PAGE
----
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Species Page - Protoperigea posticata
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scientific name    Protoperigea posticata    

habitat
arid badlands grasslands

seasonality
There is a single annual brood, which flies in late summer or early fall

identification
A medium-size (approx 3.5-3.8 cm wingspan) silky grey-brown or yellow-brown moth with darker markings and shining white hindwings. The forewings have narrow erratic and poorly defined antemedian and postmedian lines, marked at the costa by a patch of dark scales. The terminal area of the wing is darker than the rest, with a blackish subterminal line or band, darkest and most prominent near the midpoint, and a thin broken dark terminal line. There is also a prominent dark black-brown reniform spot. The hindwings are white with a few brown scales along the veins, especially along the distal part, and with a narrow dark terminal line. The antennae are simple and the sexes are similar. Protoperigea anotha, which occurs only in the mountains, is smaller and grayer with less prominent contrasting subterminal bands. The rather cloudy pattern and silky sheen of Protoperigea species is difficult to describe but quite distinctive. Protoperigea are similar in this regard to Pronoctua species, which are darker and have dark, not white, hindwings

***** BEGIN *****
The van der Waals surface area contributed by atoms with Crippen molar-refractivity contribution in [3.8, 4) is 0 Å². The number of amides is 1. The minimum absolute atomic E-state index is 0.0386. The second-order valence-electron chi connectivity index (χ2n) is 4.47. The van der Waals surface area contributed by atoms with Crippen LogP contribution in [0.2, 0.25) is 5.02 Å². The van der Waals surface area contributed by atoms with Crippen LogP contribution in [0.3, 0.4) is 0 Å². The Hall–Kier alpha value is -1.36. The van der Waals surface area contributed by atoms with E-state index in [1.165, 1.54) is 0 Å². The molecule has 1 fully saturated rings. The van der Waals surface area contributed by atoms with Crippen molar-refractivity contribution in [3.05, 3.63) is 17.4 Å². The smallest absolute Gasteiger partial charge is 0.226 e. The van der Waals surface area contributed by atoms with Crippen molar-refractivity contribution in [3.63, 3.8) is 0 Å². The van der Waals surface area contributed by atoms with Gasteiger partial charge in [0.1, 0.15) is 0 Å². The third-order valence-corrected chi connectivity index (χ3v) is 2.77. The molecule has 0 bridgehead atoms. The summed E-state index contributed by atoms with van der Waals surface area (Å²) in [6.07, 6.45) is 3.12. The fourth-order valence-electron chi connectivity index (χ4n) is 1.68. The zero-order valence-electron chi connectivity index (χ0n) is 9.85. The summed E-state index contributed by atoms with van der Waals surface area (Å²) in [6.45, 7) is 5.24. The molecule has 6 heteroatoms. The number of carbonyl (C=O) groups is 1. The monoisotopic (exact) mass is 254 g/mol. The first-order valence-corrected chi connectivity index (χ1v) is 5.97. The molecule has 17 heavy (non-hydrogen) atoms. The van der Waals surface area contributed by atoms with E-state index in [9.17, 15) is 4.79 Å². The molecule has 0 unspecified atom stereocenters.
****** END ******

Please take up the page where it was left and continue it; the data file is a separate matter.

life history
Poorly known. There is a single annual brood, which flies in late summer or early fall. The adults are attracted to light. In Alberta posticata has been collected during the first week of September.

range
A western species, occurring from the lower South Saskatchewan and Lost River badlands in southeastern Alberta west to BC and south to California. In Alberta it has been found in arid badlands grasslands

notes
Little is known about this rather drab moth. It is another of the western aridlands moths that reach their northeastern limit in southeastern Alberta. Jim Troubridge and I collected the first Alberta specimens in late 2005, along the South Saskatchewan River valley south of Bindloss and Lost River valley south of Onefour.

quick link
http://entomology.museums.ualberta.ca/searching_species_details.php?s=6340



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Specimen Info
There are 39 specimens of this species in the online database
Map Distribution
Adult Seasonal Distributioncreate a collection histogram with specimens
Specimen List (39)
Related Links
Moth Photographers Group

 

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